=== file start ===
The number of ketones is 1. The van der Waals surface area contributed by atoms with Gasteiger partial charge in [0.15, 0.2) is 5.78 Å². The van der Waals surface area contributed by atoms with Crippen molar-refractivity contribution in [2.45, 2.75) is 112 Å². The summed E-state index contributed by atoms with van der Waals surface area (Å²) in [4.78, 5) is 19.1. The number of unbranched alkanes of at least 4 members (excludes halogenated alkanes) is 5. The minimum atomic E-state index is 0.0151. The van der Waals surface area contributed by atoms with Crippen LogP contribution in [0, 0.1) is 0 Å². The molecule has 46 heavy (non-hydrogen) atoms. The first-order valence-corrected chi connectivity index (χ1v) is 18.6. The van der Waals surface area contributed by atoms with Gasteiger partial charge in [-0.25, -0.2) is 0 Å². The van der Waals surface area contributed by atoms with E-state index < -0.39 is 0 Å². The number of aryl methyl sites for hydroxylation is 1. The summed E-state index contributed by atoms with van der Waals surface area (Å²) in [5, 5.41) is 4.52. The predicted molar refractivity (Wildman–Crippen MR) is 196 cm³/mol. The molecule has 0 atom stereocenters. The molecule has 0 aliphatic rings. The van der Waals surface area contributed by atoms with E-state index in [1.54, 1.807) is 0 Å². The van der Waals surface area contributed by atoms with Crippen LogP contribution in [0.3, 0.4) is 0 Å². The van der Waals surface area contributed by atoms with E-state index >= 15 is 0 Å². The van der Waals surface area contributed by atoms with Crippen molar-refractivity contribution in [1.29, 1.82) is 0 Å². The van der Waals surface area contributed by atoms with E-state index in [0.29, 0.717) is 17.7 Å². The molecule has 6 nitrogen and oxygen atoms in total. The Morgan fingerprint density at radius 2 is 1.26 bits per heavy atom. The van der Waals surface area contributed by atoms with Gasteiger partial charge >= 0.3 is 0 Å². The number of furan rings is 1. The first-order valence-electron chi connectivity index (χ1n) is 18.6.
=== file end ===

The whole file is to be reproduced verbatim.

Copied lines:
The number of ketones is 1. The van der Waals surface area contributed by atoms with Gasteiger partial charge in [0.15, 0.2) is 5.78 Å². The van der Waals surface area contributed by atoms with Crippen molar-refractivity contribution in [2.45, 2.75) is 112 Å². The summed E-state index contributed by atoms with van der Waals surface area (Å²) in [4.78, 5) is 19.1. The number of unbranched alkanes of at least 4 members (excludes halogenated alkanes) is 5. The minimum atomic E-state index is 0.0151. The van der Waals surface area contributed by atoms with Crippen LogP contribution in [0, 0.1) is 0 Å². The molecule has 46 heavy (non-hydrogen) atoms. The first-order valence-corrected chi connectivity index (χ1v) is 18.6. The van der Waals surface area contributed by atoms with Gasteiger partial charge in [-0.25, -0.2) is 0 Å². The van der Waals surface area contributed by atoms with E-state index < -0.39 is 0 Å². The number of aryl methyl sites for hydroxylation is 1. The summed E-state index contributed by atoms with van der Waals surface area (Å²) in [5, 5.41) is 4.52. The predicted molar refractivity (Wildman–Crippen MR) is 196 cm³/mol. The molecule has 0 atom stereocenters. The molecule has 0 aliphatic rings. The van der Waals surface area contributed by atoms with E-state index in [1.54, 1.807) is 0 Å². The van der Waals surface area contributed by atoms with Crippen LogP contribution in [0.3, 0.4) is 0 Å². The van der Waals surface area contributed by atoms with E-state index >= 15 is 0 Å². The van der Waals surface area contributed by atoms with Crippen molar-refractivity contribution in [1.29, 1.82) is 0 Å². The van der Waals surface area contributed by atoms with E-state index in [0.29, 0.717) is 17.7 Å². The molecule has 6 nitrogen and oxygen atoms in total. The Morgan fingerprint density at radius 2 is 1.26 bits per heavy atom. The van der Waals surface area contributed by atoms with Gasteiger partial charge >= 0.3 is 0 Å². The number of furan rings is 1. The first-order valence-electron chi connectivity index (χ1n) is 18.6.